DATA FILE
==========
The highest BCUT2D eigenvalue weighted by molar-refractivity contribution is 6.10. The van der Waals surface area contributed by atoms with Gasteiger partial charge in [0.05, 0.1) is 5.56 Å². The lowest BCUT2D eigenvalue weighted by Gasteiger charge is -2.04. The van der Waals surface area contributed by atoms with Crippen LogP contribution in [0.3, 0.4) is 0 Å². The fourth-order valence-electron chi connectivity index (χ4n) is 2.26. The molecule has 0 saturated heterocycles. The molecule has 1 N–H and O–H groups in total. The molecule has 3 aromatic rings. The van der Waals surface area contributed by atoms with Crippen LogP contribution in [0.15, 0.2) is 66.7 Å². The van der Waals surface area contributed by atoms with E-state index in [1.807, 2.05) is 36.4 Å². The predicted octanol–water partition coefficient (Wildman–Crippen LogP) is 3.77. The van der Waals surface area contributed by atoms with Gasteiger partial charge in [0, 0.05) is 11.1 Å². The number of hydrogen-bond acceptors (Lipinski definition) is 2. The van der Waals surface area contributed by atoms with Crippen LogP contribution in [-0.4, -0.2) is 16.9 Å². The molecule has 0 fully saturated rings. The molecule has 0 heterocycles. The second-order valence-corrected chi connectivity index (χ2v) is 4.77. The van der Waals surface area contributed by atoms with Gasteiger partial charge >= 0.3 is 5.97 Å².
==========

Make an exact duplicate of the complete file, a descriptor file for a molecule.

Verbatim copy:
The highest BCUT2D eigenvalue weighted by molar-refractivity contribution is 6.10. The van der Waals surface area contributed by atoms with Gasteiger partial charge in [0.05, 0.1) is 5.56 Å². The lowest BCUT2D eigenvalue weighted by Gasteiger charge is -2.04. The van der Waals surface area contributed by atoms with Crippen LogP contribution in [0.3, 0.4) is 0 Å². The fourth-order valence-electron chi connectivity index (χ4n) is 2.26. The molecule has 0 saturated heterocycles. The molecule has 1 N–H and O–H groups in total. The molecule has 3 aromatic rings. The van der Waals surface area contributed by atoms with Crippen LogP contribution in [0.15, 0.2) is 66.7 Å². The van der Waals surface area contributed by atoms with E-state index in [1.807, 2.05) is 36.4 Å². The predicted octanol–water partition coefficient (Wildman–Crippen LogP) is 3.77. The van der Waals surface area contributed by atoms with Gasteiger partial charge in [0, 0.05) is 11.1 Å². The number of hydrogen-bond acceptors (Lipinski definition) is 2. The van der Waals surface area contributed by atoms with Crippen LogP contribution in [-0.4, -0.2) is 16.9 Å². The molecule has 0 fully saturated rings. The molecule has 0 heterocycles. The second-order valence-corrected chi connectivity index (χ2v) is 4.77. The van der Waals surface area contributed by atoms with Gasteiger partial charge >= 0.3 is 5.97 Å².